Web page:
[0040] In the preferred embodiment, quantum structure layers 22 include quantum wells. However, it will be understood that layers 22 can include other device structures, such as quantum dots or similar device structures with suitable light emission properties.

[0041] Further, adjacent quantum structure layers 22 are separated by a barrier layer 20 as illustrated such that a barrier layer 20 a is positioned adjacent to cladding layer 24 and a barrier layer 20 b is positioned adjacent to cladding layer 18. In the preferred embodiment, an energy gap wavelength of each barrier layer 20 is smaller than the energy gap wavelength of each quantum structure layer 22. Further, in the preferred embodiment, quantum structure layers 22 and barrier layers 20 include alloys of AlGaInAs (i.e. InAlAs, InGaAs, etc.). However, it will be understood that quantum structure layers 22 and barrier layers 20 can include other suitable light emitting materials and barrier materials, respectively.

[0042] It will be understood that in some embodiments, barrier layer 20 a positioned adjacent to cladding layer 2-4 can include a sufficiently low electron affinity material in order to provide improved electron confinement for active region 21. Further, in some embodiments, barrier layer 20 b adjacent to cladding layer 18 can include a sufficiently high ionization potential material to provide improved hole confinement. The addition of barrier layers 20 a and 20 b provides a higher energy barrier against carrier leakage and carrier loss, and improves a high temperature performance of VCSEL 5.

[0043] A contact region 19 is positioned on light emitting region 23 adjacent to cladding layer 18. In the preferred embodiment, contact region 19 includes highly n-type doped indium phosphide (InP). However, it will be understood that contact region 19 can include other suitable contact materials. Further, contact region 19 is illustrated as including a single layer for simplicity and illustrative purposes. However, it will be understood that contact region 19 can include multiple conductive layers.

[0044] A metamorphic DBR region 16 is epitaxially grown on contact region 19. In the preferred embodiment, metamorphic DBR region 16 includes alternate layers of an AlAs layer 15 and a GaAs layer 17. However, it will be understood that layers 15 and 17 can include other suitable reflective materials that are stacked alternately between a high and a low index of refraction. Further, in the preferred embodiment, each layer 15 and 17 has a thickness 74 approximately equal to one quarter of the wavelength of operation to provide a desired reflective property. Metamorphic DBR region 16 behaves as a heat spreading region. The higher thermal conductivity of binary compounds in metamorphic DBR region 16 provides a lower thermal resistance and better high temperature performance for single junction VCSEL 5.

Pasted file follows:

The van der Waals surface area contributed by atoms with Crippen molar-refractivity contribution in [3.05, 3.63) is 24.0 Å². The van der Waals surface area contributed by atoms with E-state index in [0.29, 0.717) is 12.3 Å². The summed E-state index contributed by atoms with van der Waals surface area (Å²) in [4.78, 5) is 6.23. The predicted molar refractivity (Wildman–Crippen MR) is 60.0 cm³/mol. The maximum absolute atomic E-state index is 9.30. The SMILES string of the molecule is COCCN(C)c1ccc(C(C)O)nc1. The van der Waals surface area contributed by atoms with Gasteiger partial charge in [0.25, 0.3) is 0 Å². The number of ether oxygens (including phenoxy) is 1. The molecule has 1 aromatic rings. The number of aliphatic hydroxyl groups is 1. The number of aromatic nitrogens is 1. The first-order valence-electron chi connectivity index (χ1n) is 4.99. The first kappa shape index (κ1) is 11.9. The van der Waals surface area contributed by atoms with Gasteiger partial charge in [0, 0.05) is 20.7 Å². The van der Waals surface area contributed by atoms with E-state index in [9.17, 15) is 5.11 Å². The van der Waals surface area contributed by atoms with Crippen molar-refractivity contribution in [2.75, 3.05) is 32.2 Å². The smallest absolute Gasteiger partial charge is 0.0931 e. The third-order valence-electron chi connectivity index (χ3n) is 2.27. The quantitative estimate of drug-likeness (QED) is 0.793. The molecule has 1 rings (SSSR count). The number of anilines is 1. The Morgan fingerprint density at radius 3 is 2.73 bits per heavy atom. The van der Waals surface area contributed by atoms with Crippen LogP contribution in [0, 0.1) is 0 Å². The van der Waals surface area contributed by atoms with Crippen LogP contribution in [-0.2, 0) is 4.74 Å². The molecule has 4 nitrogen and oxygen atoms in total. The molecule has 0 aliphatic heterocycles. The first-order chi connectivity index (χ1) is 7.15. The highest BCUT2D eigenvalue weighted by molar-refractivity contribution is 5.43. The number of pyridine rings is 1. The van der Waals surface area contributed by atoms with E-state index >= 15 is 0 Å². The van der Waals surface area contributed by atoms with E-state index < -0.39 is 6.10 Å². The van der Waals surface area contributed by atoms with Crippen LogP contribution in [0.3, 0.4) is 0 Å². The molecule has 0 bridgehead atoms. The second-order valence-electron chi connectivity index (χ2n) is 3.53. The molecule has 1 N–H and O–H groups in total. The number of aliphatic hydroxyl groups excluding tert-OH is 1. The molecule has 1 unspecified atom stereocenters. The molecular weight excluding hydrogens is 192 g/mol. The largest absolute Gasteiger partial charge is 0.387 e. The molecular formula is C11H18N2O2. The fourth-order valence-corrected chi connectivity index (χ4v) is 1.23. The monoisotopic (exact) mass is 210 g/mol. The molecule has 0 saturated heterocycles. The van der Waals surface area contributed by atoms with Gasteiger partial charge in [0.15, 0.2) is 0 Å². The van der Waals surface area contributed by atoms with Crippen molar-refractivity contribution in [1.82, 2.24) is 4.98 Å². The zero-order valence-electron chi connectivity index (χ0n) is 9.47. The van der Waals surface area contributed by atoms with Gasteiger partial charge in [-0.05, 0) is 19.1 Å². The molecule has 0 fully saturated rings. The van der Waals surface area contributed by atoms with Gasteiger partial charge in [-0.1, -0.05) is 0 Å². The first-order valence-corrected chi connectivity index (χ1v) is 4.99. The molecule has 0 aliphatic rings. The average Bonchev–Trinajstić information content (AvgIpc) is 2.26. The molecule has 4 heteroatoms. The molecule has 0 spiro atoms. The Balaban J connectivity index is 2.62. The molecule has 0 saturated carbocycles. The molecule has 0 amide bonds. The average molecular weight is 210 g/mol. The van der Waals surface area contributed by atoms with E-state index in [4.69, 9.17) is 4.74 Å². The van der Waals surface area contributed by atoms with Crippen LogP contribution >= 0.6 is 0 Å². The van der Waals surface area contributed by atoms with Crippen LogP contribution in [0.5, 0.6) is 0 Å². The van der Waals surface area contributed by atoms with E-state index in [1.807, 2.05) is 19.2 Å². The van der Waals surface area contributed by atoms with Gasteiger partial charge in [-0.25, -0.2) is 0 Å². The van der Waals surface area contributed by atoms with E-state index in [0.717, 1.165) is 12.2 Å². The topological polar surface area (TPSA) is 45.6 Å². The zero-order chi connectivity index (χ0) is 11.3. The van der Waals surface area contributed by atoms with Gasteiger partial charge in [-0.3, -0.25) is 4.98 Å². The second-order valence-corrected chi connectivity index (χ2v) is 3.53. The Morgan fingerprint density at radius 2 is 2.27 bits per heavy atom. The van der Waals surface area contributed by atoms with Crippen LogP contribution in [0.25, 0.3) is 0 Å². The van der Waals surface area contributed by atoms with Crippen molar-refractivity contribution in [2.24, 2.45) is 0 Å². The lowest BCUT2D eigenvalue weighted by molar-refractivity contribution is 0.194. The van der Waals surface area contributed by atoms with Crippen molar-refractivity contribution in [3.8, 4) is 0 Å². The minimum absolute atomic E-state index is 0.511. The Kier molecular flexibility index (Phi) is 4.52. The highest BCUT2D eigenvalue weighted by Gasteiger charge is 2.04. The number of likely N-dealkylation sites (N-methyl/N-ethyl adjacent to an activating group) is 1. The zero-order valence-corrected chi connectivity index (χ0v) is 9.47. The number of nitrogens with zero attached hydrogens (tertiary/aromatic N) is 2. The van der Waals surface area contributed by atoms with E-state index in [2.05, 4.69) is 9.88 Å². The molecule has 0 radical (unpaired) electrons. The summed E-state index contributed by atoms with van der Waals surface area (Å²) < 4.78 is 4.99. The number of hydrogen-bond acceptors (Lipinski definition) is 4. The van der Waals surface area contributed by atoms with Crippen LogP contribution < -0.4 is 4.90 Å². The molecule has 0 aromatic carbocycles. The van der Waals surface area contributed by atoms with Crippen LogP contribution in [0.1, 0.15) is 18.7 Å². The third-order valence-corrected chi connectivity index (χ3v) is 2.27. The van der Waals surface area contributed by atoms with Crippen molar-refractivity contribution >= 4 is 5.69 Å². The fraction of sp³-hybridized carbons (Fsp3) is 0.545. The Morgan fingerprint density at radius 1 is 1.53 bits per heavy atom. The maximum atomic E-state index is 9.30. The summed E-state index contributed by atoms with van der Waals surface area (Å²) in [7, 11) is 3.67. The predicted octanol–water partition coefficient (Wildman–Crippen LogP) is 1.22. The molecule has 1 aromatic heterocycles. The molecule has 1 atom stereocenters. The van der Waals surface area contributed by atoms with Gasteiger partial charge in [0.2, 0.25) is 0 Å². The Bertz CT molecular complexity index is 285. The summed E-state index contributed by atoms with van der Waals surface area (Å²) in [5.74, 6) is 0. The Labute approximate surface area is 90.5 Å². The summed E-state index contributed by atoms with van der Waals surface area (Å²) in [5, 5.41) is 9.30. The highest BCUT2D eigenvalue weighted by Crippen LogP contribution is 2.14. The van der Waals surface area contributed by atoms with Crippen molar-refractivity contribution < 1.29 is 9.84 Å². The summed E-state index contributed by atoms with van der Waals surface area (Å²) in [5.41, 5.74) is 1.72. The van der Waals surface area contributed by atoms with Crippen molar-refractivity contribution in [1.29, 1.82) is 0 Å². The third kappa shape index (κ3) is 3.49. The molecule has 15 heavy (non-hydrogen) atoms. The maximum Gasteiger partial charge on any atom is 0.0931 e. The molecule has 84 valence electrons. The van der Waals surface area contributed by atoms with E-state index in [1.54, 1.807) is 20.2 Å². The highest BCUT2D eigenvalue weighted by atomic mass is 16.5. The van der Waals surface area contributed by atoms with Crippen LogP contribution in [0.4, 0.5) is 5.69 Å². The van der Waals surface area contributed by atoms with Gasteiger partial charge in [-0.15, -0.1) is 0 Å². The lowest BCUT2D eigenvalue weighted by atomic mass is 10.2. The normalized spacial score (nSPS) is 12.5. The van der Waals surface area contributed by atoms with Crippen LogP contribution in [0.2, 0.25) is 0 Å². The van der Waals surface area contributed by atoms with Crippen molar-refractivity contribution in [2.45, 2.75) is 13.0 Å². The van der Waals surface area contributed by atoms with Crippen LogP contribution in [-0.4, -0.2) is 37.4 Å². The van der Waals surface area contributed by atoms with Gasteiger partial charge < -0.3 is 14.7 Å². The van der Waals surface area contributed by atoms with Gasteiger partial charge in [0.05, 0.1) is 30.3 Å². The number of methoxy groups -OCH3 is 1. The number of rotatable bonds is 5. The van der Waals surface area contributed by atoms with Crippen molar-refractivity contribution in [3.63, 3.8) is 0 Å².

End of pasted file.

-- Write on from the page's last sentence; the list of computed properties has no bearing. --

[0045] A substrate 10 is bonded to metamorphic DBR region 16. In the preferred embodiment, substrate 10 includes indium phosphide (InP). However, it will be understood that substrate 10 can include other suitable substrate materials, such as gallium arsenide (GaAs), silicon (Si), or other suitable supporting materials with a desired property for thermal conductivity, such as a heatsink or the like. Substrate 10 can be bonded to region 16 using techniques well known to those skilled in the art. In the preferred embodiment, substrate 10 is bonded to region 16 using a bonding layer 12 which includes a solder material such as gold/silicon (Au/Si), gold/tin (Au/Sn), gold/germanium (AuGe), or the like. In the preferred embodiment, bonding layer 12 includes a window 14 to allow light emission from light emitting region 23 as will be discussed separately.